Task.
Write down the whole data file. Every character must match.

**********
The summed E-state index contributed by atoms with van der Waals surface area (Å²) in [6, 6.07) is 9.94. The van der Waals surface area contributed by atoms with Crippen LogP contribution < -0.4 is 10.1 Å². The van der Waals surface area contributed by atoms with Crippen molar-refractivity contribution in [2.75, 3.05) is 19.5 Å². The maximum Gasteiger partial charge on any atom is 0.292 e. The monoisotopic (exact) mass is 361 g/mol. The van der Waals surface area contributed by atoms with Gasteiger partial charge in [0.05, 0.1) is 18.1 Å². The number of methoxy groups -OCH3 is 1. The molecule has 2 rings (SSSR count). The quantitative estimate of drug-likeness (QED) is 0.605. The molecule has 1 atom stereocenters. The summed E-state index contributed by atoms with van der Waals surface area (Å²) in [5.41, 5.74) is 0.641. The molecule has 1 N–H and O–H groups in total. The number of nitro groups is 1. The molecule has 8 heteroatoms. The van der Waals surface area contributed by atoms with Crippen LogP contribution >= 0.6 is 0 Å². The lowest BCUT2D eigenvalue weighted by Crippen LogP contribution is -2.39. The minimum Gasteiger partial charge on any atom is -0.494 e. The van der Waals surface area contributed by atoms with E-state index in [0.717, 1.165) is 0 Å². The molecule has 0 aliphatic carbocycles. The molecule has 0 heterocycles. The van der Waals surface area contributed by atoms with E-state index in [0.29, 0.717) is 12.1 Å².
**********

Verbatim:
The summed E-state index contributed by atoms with van der Waals surface area (Å²) in [6, 6.07) is 9.94. The van der Waals surface area contributed by atoms with Crippen LogP contribution < -0.4 is 10.1 Å². The van der Waals surface area contributed by atoms with Crippen molar-refractivity contribution in [2.75, 3.05) is 19.5 Å². The maximum Gasteiger partial charge on any atom is 0.292 e. The monoisotopic (exact) mass is 361 g/mol. The van der Waals surface area contributed by atoms with Gasteiger partial charge in [0.05, 0.1) is 18.1 Å². The number of methoxy groups -OCH3 is 1. The molecule has 2 rings (SSSR count). The quantitative estimate of drug-likeness (QED) is 0.605. The molecule has 1 atom stereocenters. The summed E-state index contributed by atoms with van der Waals surface area (Å²) in [5.41, 5.74) is 0.641. The molecule has 1 N–H and O–H groups in total. The number of nitro groups is 1. The molecule has 8 heteroatoms. The van der Waals surface area contributed by atoms with Crippen LogP contribution >= 0.6 is 0 Å². The lowest BCUT2D eigenvalue weighted by Crippen LogP contribution is -2.39. The minimum Gasteiger partial charge on any atom is -0.494 e. The van der Waals surface area contributed by atoms with E-state index in [0.717, 1.165) is 0 Å². The molecule has 0 aliphatic carbocycles. The molecule has 0 heterocycles. The van der Waals surface area contributed by atoms with E-state index in [0.29, 0.717) is 12.1 Å².